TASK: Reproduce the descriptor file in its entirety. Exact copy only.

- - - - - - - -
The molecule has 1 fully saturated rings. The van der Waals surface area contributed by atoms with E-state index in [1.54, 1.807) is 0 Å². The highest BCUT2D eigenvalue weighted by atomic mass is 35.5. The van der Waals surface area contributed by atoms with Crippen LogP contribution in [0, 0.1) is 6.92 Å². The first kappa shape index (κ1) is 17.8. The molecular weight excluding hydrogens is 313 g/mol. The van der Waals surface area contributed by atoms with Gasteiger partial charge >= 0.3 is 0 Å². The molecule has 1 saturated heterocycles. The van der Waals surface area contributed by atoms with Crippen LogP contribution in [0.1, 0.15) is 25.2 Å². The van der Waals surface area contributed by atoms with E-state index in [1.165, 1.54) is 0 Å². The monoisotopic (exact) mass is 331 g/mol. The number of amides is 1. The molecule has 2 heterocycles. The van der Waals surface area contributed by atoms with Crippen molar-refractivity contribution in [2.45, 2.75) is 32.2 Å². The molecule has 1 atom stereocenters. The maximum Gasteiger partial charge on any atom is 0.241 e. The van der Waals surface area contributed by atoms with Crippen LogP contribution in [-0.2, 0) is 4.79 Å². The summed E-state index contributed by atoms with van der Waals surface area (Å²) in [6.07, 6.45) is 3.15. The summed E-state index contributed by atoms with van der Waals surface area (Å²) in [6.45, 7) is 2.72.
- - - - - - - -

The molecule has 1 fully saturated rings. The van der Waals surface area contributed by atoms with E-state index in [1.54, 1.807) is 0 Å². The highest BCUT2D eigenvalue weighted by atomic mass is 35.5. The van der Waals surface area contributed by atoms with Crippen LogP contribution in [0, 0.1) is 6.92 Å². The first kappa shape index (κ1) is 17.8. The molecular weight excluding hydrogens is 313 g/mol. The van der Waals surface area contributed by atoms with Gasteiger partial charge >= 0.3 is 0 Å². The molecule has 1 saturated heterocycles. The van der Waals surface area contributed by atoms with Crippen LogP contribution in [0.1, 0.15) is 25.2 Å². The van der Waals surface area contributed by atoms with E-state index in [1.165, 1.54) is 0 Å². The monoisotopic (exact) mass is 331 g/mol. The number of amides is 1. The molecule has 2 heterocycles. The van der Waals surface area contributed by atoms with Crippen molar-refractivity contribution in [2.45, 2.75) is 32.2 Å². The molecule has 1 atom stereocenters. The maximum Gasteiger partial charge on any atom is 0.241 e. The van der Waals surface area contributed by atoms with Crippen LogP contribution in [-0.2, 0) is 4.79 Å². The summed E-state index contributed by atoms with van der Waals surface area (Å²) in [6.07, 6.45) is 3.15. The summed E-state index contributed by atoms with van der Waals surface area (Å²) in [6.45, 7) is 2.72.